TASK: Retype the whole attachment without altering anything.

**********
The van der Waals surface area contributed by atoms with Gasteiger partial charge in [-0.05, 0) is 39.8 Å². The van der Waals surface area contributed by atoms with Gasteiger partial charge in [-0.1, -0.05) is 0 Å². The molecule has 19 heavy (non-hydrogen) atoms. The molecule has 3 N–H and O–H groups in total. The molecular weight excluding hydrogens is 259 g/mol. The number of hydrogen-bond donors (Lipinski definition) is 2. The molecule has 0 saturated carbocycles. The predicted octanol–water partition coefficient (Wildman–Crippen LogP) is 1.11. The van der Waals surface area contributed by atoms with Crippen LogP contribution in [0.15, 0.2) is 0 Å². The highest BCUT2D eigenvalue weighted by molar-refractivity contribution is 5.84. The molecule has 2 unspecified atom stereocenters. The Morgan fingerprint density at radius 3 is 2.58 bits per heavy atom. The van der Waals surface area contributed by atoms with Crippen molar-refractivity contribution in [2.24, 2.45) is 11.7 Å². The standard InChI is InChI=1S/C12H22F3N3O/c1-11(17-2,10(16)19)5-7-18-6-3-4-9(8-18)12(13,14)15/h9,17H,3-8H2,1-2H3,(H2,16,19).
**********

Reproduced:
The van der Waals surface area contributed by atoms with Gasteiger partial charge in [-0.05, 0) is 39.8 Å². The van der Waals surface area contributed by atoms with Gasteiger partial charge in [-0.1, -0.05) is 0 Å². The molecule has 19 heavy (non-hydrogen) atoms. The molecule has 3 N–H and O–H groups in total. The molecular weight excluding hydrogens is 259 g/mol. The number of hydrogen-bond donors (Lipinski definition) is 2. The molecule has 0 saturated carbocycles. The predicted octanol–water partition coefficient (Wildman–Crippen LogP) is 1.11. The van der Waals surface area contributed by atoms with Crippen LogP contribution in [0.15, 0.2) is 0 Å². The highest BCUT2D eigenvalue weighted by molar-refractivity contribution is 5.84. The molecule has 2 unspecified atom stereocenters. The Morgan fingerprint density at radius 3 is 2.58 bits per heavy atom. The van der Waals surface area contributed by atoms with Crippen molar-refractivity contribution in [2.24, 2.45) is 11.7 Å². The standard InChI is InChI=1S/C12H22F3N3O/c1-11(17-2,10(16)19)5-7-18-6-3-4-9(8-18)12(13,14)15/h9,17H,3-8H2,1-2H3,(H2,16,19).